Solar Passive design can not only minimise your impact on the environment, but can also reduce the impact on your back pocket. Solar Passive Design principles can be easily incorporated into your home design without any additional construction costs, with the added benefit of reducing the energy use of your home over its lifetime. If you have no idea where to begin, you are not alone! Read on for some ideas that can provide you with a good starting point for your solar passive design.

Cooling breezes

Location is critical when it comes to cooling breezes. In the warmer summer months, these breezes provide you with natural air conditioning to flush out hot air and cool your home. In Perth, smaller operable windows located on the south-west orientation of the house are ideal, as they allow these cooler south-west summer breezes into the house. Ideally, these cool breezes will then travel through the home and out the windows located on the opposite face of the building, the northern orientation. When rooms can only have windows located on one wall, two windows can be used side by side, widely spaced to provide the breeze with an entry and exit path.

A breeze path can be further enhanced through the inclusion of correctly designed and positioned wing walls. Wing walls work by stopping the wind in its path, capturing it, and then directing it into the designated window opening. A wing wall is simply a wall positioned beside the window, running perpendicular to it so that it can trap the wind in its path and enhances the natural cooling directed through the home.

Glazing & Shading

Glazing brings in light, fresh air and winter heating. However, along with the winter heating, comes the summer heat. Up to 87% of the homes heat is gained through glazing and up to 40% of the homes heating can be lost through this same glazing. With today’s technologies, there are a wide variety of different glazing types, with each performing slightly differently. This provides you with the opportunity to use the correct glazing type for the windows specific job. Glazing types are now so advanced that they can be designed to allow the suns long wave heat waves to enter the house, but once they become short heat waves inside the house, they then become trapped and cannot exit through the same glazing, therefore providing a great function of capturing winter heat.

Before you look at upgrading your glazing, you want to make sure that your shading is correct. There is little point spending any additional money on improved glazing if your basic design principles have not been considered. Shading your house greatly reduces the inside summer temperature, improving the comfort levels without any auxiliary cooling.

Insulation

Along with correct shading, insulation will help prevent unwanted heat from entering the house. Insulation acts as a barrier to heat flow, preventing the hot air in summer entering into the house and the warm air in winter from escaping the house. Insulation comes in many different types and forms, with different varieties working better for different applications, depending on the location and desired result.

Sealing

Air leakage is another simple passive design solution to consider when building your own home. Air leakage can account for up to 20% of winter heat loss, along with a considerable amount of cool air lost in the summer months. If air leakage is minimised, ventilation through desired openings can ensure the solar passive principles incorporated into the design work to their maximum ability.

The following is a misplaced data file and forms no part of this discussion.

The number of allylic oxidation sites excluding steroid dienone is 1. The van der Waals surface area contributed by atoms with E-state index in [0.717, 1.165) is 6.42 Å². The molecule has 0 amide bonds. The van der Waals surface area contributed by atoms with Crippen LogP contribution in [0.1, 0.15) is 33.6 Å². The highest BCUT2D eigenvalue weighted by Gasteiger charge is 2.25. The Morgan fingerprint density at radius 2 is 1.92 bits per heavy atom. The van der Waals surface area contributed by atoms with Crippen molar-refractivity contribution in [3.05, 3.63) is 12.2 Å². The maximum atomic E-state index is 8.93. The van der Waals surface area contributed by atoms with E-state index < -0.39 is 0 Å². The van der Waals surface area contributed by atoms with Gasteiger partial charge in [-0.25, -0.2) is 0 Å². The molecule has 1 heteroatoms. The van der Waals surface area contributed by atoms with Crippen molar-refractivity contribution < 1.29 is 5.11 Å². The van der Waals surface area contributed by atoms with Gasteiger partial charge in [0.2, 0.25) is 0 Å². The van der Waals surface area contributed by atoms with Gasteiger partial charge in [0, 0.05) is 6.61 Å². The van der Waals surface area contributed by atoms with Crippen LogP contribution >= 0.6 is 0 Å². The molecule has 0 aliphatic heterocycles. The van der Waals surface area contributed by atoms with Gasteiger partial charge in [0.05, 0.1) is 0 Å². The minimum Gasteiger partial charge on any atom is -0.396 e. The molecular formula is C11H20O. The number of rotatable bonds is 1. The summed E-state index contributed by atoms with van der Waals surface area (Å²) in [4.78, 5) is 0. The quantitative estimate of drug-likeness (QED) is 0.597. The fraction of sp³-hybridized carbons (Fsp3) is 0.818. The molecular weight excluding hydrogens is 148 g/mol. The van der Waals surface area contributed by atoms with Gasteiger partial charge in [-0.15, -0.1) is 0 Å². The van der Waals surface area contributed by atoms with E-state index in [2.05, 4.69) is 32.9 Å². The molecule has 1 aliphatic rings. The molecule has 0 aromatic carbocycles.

Thermal mass

Thermal mass is the ability of a material to absorb and store heat energy. High density materials such as concrete, bricks, stone and even tiles require a large amount of energy to change their overall temperature. Therefore, they are fantastic materials to use for your home, when utilised in the right location. The key being the right location. badly placed thermal mass can worsen the extremes of the climate by storing and radiating heat in summer and the opposite in winter. Good thermal design will moderate the indoor air temperature throughout all seasons of the year. In winter, thermal mass releases the heat stored from the direct sunlight during the day into the cooler air inside the house at night. In summer, the thermal mass should be shaded from direct sunlight. This allows the thermal mass to absorb internal energy from the heat inside the house during the day. The cool night breeze then passes over the thermal mass, drawing out any day time stored energy which then, in return, cools the overall internal temperature for the day to come.

“An open floor plan can be utilised to enhance all of the above passive solar systems, for both heating and cooling. A well designed home, combined with these principles can provide you with a modern home which will not only benefit your wallet.”
Janik Dalecki, Building Designer

As you can see, location is key when it comes to solar passive design. Not only the location of the block and the position of the home on the block, but the location of every item within the design- from the individual rooms down to each individual window. For the best result, a passive home needs an active user; people with a basic understanding of how the home works with the daily and seasonal climate, such as when to open or close windows. This is where using these basic, easy to implement passive design solutions can provide a better result than some of the more complex, expensive solutions that not only cost you extra, but require more work to operate.

​Article by Janik Dalecki

www.daleckidesign.com.au

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